This applies equally to new innovative approaches to combining AI and quantum computing (QC). Although there are a large number of algorithms for quantum computers, for example on websites, in textbooks and scientific publications - however, which algorithm can be used in which situation and how AI methods and algorithms can be executed on a manufacturer-specific quantum computer requires a comprehensive understanding of the theory and technology. Even if suitable algorithms are found, their implementation in executable programs that provide added value requires deep knowledge of the development environment of the respective quantum computers, as well as of the data essential for machine learning to train models.
Due to the complexity and novelty of these technological trends, there is a lack of easy access to know-how, data, algorithms, and experts in these fields, and especially the exchange of knowledge about open ecosystems and platforms.
Therefore, the development of a broad community based on a common platform for knowledge and technology exchange for Quantum-inspired Machine Learning (ML) is an opportunity to enable the economy and especially many SMEs to use both fields of technology and to guarantee access to these future key technologies.
This is exactly where the concept of PlanQK comes into play. The goal is the development of an open platform for Quantum-inspired Artificial Intelligence - QAI for short - to create and promote a corresponding ecosystem of Artificial Intelligence (AI) & Quantum Computing (QC) specialists, developers of concrete QKI applications as well as users, customers, service providers and consultants. The PlanQK platform, thus, provides the technical basis for the development of a community for Quantum-inspired Artificial Intelligence (QAI). The central artifacts are corresponding QAI algorithms, applications as well as data pools, which can originate from different sources.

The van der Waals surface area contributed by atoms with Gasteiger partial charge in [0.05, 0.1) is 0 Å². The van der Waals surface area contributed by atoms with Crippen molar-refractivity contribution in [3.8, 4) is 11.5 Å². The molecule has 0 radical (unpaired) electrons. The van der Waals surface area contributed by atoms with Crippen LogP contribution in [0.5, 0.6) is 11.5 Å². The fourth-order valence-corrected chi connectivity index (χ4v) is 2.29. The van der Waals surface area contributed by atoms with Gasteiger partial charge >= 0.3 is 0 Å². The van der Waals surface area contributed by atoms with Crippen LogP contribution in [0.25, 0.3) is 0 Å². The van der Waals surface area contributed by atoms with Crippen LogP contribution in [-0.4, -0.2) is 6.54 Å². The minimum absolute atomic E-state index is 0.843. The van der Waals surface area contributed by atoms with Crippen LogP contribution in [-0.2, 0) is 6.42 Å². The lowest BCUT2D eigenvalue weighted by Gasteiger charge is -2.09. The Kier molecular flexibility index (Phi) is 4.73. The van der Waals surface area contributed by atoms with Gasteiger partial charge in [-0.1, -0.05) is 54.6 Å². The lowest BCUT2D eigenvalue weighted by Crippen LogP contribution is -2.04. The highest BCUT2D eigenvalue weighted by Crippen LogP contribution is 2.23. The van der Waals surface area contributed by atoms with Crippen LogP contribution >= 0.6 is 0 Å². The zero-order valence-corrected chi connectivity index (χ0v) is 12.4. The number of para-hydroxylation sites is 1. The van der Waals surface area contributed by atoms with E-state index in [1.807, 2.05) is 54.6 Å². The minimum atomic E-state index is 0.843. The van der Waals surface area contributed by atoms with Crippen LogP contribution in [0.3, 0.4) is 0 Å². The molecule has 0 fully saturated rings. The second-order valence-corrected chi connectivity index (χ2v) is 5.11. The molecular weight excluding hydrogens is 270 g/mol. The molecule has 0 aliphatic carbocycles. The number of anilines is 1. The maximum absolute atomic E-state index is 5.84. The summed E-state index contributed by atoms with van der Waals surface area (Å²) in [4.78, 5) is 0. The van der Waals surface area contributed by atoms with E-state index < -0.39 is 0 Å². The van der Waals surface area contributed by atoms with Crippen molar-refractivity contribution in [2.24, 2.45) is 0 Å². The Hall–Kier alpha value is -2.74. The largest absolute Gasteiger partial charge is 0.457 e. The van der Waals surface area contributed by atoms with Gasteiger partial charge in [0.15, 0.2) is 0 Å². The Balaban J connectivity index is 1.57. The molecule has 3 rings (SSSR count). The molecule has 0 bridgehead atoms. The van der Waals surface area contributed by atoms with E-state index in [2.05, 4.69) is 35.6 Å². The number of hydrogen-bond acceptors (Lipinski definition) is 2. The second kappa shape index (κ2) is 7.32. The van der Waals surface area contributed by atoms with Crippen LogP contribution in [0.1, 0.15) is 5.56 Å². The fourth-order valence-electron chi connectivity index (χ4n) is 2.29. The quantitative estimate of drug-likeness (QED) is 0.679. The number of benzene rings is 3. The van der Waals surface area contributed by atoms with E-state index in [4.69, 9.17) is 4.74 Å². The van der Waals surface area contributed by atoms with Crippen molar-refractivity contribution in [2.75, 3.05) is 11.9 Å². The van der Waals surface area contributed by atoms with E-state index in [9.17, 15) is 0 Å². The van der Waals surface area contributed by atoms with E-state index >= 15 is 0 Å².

The QAI-Platform allows the capturing of algorithms from sources such as the web, published articles or books. In addition to ML and QC-algorithms, data also play a central role and should be able to be distributed and sold via the platform. Corresponding data pools can for example come from publicly available sources or from users and customers of the PlanQK-Platform. These algorithms and data pools are stored in a special database, the QAI-Algorithm & Data Content Store.
A public community (analogous to an open source community) or specialists of the PlanQK-Platform operator can access this database and analyze, clean up and unify the algorithms and data pools. As a result, each such quality assured algorithm and a number of data pools are stored in the QAI-Algorithm or QAI-Data-Repository. The data pools are used for quality assurance and validation by enabling customers and the community to compare different QAI-Algorithms, for example by using the data pools as training and test data.
Based on the quality-assured algorithms, developers can now implement these algorithms for execution on a quantum computer. These programs, called QAI-Apps, are also quality-assured and stored in the QAI-App-Repository.